Vallay Varro was a founding state executive director. She now serves as the president of 50CAN.

Word on the street is that the federal government is going to dole out $700 million in funding for early childhood education through a state-level, Race-to-the-Top-esque grant competition. Yet Minnesota won't have any chance of winning money if the state doesn't commit to expanding access to high-quality pre-K programs.

Last week we told you that pre-K reforms were gutted completely from the conference version of the K-12 education omnibus bill, including a pre-K quality rating system that would ensure that state dollars are only invested in high-quality programs. Minnesota spends more money on early education than almost every other state, and yet it ranks near the bottom when it comes to providing access to high-quality programs.

Lawmakers need to pass pre-k reforms this year, and with only a week left in the legislative session, the window of time for them to do so is shrinking fast. Write your legislators now and tell them that pre-K cannot be left to fall by the wayside. As Marci Young, the head of Pre-K Now, points out, “We can’t race to the top when so many children are not even at the starting line.” Similarly, Minnesota as a state can't race to the top of the states vying for a piece of the $700 million pie unless it gets itself to the starting line through a commitment to giving all of Minnesota's kids access to high-quality preschool.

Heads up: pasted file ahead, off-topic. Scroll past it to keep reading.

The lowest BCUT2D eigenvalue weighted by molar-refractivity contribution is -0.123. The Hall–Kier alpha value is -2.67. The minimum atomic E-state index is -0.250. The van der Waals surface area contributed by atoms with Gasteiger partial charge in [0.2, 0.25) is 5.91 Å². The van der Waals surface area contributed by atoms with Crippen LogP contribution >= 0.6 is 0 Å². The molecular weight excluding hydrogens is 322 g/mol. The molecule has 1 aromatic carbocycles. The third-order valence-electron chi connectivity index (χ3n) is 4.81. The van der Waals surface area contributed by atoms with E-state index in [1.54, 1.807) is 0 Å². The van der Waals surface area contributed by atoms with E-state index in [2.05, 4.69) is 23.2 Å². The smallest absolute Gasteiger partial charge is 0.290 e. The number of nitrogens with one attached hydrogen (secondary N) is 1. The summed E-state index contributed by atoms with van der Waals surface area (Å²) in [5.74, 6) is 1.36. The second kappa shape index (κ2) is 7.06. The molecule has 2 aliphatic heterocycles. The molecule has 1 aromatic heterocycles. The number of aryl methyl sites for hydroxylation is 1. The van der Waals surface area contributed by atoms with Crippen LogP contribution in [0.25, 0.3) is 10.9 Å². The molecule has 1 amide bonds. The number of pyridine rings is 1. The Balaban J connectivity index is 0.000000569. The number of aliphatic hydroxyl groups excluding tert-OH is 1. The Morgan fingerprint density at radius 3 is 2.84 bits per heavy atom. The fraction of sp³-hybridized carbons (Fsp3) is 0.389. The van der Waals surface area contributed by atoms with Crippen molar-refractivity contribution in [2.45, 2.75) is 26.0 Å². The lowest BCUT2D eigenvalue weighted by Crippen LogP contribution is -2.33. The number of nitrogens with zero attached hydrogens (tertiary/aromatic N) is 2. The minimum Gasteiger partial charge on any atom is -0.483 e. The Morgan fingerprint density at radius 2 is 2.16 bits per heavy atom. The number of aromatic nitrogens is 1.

Image source: 1hr photo


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